Guiiame’s disciples responded with a generous round of applause, before being dispersed by a thunderous set of hooves, which clattered to a halt at his workshop doors.
The carriage door swung open, requiring attention; it had mine. The golden trim also drew my eyes, as the bustling robes squeezed through the narrow exit, before the voice above demanded the attention of everyone within earshot. It received due attention as expected and as required.
“You there, Mason. Why cannot I see you up there on the cathedral walls? Do you not know of the damage? Why do you not see to it with haste?”
“Your Eminence, I…”
“Are these urchins yours?’
“Yes, your Eminence.”
“Why do they smell so? What do they do?”
“My sons are also masons; they helped me carve the final decoration for the cathedral.”
“For my cathedral, Mason. What would that decoration be, besides the new stone required for the very top?”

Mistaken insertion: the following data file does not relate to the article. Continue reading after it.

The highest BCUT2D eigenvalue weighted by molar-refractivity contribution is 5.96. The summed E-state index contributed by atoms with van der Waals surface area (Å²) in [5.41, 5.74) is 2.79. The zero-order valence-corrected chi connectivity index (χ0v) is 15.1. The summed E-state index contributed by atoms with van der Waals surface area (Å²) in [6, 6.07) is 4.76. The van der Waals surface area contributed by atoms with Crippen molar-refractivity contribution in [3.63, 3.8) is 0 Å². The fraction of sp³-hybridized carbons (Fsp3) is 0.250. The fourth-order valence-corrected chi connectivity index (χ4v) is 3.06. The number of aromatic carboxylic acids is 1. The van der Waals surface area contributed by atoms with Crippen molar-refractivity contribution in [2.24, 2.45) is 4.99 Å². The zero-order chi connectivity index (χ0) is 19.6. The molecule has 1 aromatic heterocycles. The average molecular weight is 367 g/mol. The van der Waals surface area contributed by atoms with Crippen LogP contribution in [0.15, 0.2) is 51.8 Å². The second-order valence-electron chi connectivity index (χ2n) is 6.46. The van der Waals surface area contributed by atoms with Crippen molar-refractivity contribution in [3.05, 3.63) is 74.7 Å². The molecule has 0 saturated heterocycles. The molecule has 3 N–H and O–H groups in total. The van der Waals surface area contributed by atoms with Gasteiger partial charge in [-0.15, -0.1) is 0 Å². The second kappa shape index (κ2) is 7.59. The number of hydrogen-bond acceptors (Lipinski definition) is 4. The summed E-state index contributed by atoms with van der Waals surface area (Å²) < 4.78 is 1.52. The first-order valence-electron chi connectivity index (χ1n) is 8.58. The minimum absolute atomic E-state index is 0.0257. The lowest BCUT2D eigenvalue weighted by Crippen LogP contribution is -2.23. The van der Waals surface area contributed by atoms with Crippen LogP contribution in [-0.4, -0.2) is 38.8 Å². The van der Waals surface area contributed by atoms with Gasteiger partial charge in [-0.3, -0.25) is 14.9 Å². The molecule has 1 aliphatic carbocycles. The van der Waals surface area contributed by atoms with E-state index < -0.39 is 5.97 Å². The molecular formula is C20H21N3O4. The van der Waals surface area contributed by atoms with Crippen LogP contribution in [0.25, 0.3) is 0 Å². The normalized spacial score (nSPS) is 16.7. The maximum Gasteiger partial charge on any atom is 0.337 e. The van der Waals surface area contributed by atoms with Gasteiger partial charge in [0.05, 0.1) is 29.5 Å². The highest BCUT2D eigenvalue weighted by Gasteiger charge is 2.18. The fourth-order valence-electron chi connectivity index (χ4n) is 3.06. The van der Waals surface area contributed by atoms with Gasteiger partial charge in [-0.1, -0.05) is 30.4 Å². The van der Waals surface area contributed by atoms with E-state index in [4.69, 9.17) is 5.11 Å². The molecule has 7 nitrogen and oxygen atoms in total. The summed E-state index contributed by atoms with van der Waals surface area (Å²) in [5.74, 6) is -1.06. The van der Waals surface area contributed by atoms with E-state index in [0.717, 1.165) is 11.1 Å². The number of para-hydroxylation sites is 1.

“It is here, your Eminence. Behold, La Gargouille.”
Guiiame bowed low, his back towards me, before stepping aside; leaving me face to face with the robed one. The man, all puffy with chins, was not startled by my appearance. He smiled, almost knowingly, before laughing deeply and leaning in close enough for me to smell the wine and garlic on his breath.
“Are you prepared to do your duty, Gargoyle, to ward off evil spirits from my cathedral?”
Your cathedral? Did not Guiiame make it?
“If you are the last, then Notre Dame will be complete within my reign. Why is it still here, Mason?”
“My sons are just cleaning off the dust.”